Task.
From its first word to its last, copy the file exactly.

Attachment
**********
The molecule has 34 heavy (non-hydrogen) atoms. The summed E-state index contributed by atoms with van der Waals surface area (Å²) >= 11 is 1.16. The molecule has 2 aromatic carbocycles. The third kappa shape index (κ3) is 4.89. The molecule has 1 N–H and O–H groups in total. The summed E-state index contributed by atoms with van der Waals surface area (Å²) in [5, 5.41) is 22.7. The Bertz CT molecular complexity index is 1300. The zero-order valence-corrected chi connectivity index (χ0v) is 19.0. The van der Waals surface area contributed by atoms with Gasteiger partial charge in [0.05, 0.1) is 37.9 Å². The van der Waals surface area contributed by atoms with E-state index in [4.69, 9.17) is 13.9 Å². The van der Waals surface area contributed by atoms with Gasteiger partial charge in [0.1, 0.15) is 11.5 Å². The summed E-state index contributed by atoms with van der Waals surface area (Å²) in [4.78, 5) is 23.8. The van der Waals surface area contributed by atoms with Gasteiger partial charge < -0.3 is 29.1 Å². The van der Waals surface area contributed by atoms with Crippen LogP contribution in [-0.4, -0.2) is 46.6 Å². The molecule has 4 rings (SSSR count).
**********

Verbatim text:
The molecule has 34 heavy (non-hydrogen) atoms. The summed E-state index contributed by atoms with van der Waals surface area (Å²) >= 11 is 1.16. The molecule has 2 aromatic carbocycles. The third kappa shape index (κ3) is 4.89. The molecule has 1 N–H and O–H groups in total. The summed E-state index contributed by atoms with van der Waals surface area (Å²) in [5, 5.41) is 22.7. The Bertz CT molecular complexity index is 1300. The zero-order valence-corrected chi connectivity index (χ0v) is 19.0. The van der Waals surface area contributed by atoms with Gasteiger partial charge in [0.05, 0.1) is 37.9 Å². The van der Waals surface area contributed by atoms with E-state index in [4.69, 9.17) is 13.9 Å². The van der Waals surface area contributed by atoms with Gasteiger partial charge in [0.1, 0.15) is 11.5 Å². The summed E-state index contributed by atoms with van der Waals surface area (Å²) in [4.78, 5) is 23.8. The van der Waals surface area contributed by atoms with Gasteiger partial charge < -0.3 is 29.1 Å². The van der Waals surface area contributed by atoms with Crippen LogP contribution in [-0.4, -0.2) is 46.6 Å². The molecule has 4 rings (SSSR count).